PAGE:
Walking in faith on trip to Holy Land Day of Prayer challenged
By Richard and Jeannie Sheldon
Our journey to the Holy Land of Israel and the city of Jerusalem came on the eve of the season when Christians remember the resurrection of Jesus Christ. It also preceded the period when those of Jewish faith celebrate the Feast of the Passover.
Our desire to see this land was tied to our beliefs as members of the Church of Jesus Christ of Latter-day Saints. Jerusalem blends modern city life with the ancient past, as well as the holy with the secular. The presence of the 2,000-year-old Western Wall, temple mounts, synagogues, churches — along with tolling bells and the muezzin call of the faithful — gives one a feeling that Jerusalem is filled with an air of prayer and reflection.
Few of the landmarks described in scriptural accounts, however, remain unchanged.
Some of the important religious sites linked to the life of Christ have been claimed by religious groups that through the years have built huge churches and cathedrals over them.
In Bethlehem, for example, the Church of the Nativity is built over the manger where Jesus was born. The cave-like appearance is dark and cold. Upon seeing the humble beginnings for the Son of God, we wondered if Mary sensed the enormity of her task as mother of a child who would one day save the world.
To the east of ancient Jerusalem is the Mount of Olives, where Christ taught his apostles and disciples to be watchful, prayerful and faithful. It was there he was betrayed in the Garden of Gethsemane. It was there he appeared as a resurrected being to teach and commission his apostles. And it is there where he will come again to show himself to the people of Israel.
Within the ancient city, the Western Wall is the holiest of places for Jews because it is the visible spot closest to the center of the destroyed temple — where Jews believe the ark of the covenant, carrying the broken remains of the original 10 commandments given to Moses by God, was kept.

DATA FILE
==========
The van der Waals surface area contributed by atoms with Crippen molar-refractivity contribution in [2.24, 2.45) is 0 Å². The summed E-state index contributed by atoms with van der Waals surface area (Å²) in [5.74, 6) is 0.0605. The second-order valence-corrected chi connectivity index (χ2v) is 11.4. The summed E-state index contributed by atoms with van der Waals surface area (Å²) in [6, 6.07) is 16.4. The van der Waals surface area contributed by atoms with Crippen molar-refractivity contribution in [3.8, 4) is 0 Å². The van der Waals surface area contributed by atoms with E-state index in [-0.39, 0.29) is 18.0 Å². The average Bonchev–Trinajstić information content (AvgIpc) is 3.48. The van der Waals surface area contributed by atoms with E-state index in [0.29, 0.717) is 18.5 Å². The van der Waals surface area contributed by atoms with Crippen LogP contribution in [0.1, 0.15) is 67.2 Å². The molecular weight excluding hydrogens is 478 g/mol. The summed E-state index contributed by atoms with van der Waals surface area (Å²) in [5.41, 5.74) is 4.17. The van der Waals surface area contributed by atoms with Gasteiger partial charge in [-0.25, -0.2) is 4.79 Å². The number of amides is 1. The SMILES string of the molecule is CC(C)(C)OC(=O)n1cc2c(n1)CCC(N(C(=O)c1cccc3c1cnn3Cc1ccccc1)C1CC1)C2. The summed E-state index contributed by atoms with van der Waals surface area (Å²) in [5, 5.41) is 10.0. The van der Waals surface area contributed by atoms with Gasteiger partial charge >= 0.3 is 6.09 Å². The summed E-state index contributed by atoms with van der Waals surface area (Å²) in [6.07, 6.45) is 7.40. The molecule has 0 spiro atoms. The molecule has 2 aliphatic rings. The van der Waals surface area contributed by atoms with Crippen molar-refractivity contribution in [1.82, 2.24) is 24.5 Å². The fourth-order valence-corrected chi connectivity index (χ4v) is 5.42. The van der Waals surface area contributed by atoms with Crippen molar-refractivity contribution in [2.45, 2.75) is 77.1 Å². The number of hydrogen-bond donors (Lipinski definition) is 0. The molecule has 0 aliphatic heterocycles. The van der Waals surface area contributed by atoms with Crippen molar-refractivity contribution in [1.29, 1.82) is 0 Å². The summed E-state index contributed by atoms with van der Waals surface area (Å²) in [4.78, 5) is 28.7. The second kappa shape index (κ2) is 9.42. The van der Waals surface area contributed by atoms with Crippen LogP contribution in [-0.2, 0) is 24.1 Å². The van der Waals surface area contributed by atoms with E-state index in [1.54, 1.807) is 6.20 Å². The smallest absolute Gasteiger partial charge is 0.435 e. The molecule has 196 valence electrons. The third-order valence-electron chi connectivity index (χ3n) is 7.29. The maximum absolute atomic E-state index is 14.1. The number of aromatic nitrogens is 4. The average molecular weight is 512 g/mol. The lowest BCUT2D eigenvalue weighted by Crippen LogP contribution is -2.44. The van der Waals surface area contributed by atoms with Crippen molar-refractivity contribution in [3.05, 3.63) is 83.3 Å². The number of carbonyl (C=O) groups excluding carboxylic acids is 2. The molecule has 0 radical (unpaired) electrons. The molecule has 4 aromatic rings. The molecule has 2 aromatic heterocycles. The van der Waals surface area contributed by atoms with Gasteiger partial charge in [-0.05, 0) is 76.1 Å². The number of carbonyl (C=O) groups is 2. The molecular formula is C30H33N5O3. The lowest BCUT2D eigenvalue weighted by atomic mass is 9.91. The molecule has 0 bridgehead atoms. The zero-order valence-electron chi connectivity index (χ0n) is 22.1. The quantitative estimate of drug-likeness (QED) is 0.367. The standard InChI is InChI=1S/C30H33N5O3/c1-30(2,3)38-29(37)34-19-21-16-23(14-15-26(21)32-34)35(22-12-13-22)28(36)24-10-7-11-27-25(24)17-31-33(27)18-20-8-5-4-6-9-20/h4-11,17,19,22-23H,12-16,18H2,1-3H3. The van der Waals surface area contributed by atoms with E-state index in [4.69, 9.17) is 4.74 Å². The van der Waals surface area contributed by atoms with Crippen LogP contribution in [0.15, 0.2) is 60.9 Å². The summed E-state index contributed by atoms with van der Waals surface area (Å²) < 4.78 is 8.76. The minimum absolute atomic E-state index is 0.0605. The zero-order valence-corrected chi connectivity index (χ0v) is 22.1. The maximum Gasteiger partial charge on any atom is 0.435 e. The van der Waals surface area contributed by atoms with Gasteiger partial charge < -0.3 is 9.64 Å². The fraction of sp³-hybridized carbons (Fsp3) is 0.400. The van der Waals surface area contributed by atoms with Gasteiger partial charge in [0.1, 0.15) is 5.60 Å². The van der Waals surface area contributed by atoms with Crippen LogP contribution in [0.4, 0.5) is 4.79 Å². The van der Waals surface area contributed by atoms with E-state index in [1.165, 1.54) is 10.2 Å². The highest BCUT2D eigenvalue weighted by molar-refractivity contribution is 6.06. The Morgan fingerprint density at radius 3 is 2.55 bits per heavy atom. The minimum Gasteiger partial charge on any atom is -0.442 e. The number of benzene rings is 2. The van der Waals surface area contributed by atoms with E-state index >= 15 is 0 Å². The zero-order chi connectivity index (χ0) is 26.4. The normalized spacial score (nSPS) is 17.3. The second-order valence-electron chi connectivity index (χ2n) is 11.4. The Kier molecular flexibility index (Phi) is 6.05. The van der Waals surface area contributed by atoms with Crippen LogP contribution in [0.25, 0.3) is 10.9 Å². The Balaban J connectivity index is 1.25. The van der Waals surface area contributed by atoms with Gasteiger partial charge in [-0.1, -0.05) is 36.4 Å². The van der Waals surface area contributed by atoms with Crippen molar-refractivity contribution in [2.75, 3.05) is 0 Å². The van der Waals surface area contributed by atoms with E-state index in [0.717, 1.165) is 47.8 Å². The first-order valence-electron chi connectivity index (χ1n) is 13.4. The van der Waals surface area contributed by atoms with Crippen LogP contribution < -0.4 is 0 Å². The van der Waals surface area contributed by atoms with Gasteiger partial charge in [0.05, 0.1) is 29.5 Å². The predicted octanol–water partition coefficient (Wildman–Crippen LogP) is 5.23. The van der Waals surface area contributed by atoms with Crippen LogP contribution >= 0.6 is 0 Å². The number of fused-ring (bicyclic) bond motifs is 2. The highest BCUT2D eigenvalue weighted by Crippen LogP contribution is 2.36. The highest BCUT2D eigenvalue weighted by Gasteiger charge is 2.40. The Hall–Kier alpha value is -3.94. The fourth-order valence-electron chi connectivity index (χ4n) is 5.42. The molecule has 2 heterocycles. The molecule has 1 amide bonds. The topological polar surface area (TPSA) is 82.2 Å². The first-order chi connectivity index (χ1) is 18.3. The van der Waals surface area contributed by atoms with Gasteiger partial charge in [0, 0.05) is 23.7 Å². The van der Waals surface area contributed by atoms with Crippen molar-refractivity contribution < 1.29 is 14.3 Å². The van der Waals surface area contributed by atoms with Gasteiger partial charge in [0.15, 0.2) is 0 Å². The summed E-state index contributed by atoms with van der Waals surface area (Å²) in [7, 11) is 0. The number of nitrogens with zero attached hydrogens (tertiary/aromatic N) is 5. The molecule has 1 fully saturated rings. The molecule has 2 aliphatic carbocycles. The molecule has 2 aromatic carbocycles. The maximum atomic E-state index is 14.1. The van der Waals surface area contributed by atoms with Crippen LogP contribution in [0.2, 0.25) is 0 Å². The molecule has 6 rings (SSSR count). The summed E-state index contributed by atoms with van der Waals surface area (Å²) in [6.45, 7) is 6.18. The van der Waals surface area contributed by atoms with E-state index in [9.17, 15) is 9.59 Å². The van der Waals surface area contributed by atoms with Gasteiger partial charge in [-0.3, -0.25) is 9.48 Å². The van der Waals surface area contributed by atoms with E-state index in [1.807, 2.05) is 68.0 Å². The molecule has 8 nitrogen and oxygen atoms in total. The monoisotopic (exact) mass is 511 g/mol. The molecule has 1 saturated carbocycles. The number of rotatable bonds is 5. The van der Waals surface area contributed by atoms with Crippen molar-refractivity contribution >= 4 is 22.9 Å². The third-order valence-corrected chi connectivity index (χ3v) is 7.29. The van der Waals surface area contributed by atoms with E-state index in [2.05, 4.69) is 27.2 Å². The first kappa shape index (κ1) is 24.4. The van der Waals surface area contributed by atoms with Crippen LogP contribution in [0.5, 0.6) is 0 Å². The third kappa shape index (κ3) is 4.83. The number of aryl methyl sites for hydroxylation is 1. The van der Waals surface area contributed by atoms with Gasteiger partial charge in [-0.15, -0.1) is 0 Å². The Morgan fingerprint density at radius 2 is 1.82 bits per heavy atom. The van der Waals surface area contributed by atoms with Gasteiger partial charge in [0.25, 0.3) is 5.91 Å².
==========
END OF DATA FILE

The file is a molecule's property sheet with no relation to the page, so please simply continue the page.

Those who come to the massive wall of huge stone blocks recite daily prayers and leave petitions to God for special blessings. All visitors are invited to share in this tradition. In the spirit of gratitude for all blessings, we wrote this line of Scripture: "I know from whence cometh my blessings, my blessings cometh from the Lord." Our petition was added to hundreds of others left at the wall.
We also walked along the path to Golgotha and reflected on the injustices the Savior suffered on our behalf when sentenced to death by crucifixion. We stopped where Simon was summoned to carry the cross as physical punishment by flagellation had left the Savior barely able to stand. We wondered what the weight of the cross felt like.
On the path — amid the call of merchants selling wares, goods and souvenirs — is "Our Lady Chapel," which covers the ground on which Mary stood helpless at the sight of the passing Savior. Reflecting on the mother's feelings of despair, we were filled with emotion. The path ends at the Church of the Holy Sepulcher, where the Savior was crucified and placed in one of the garden tombs.
As we concluded our journey of the land, we appreciated the opportunity of being briefly swept back in time to glimpse His ministry and redeeming sacrifice for all mankind. In the spirit of the recent Easter season, may our thoughts turn to our Savior. And may we show our gratitude by bearing the weight of the cross to become better human beings by living good and righteous lives.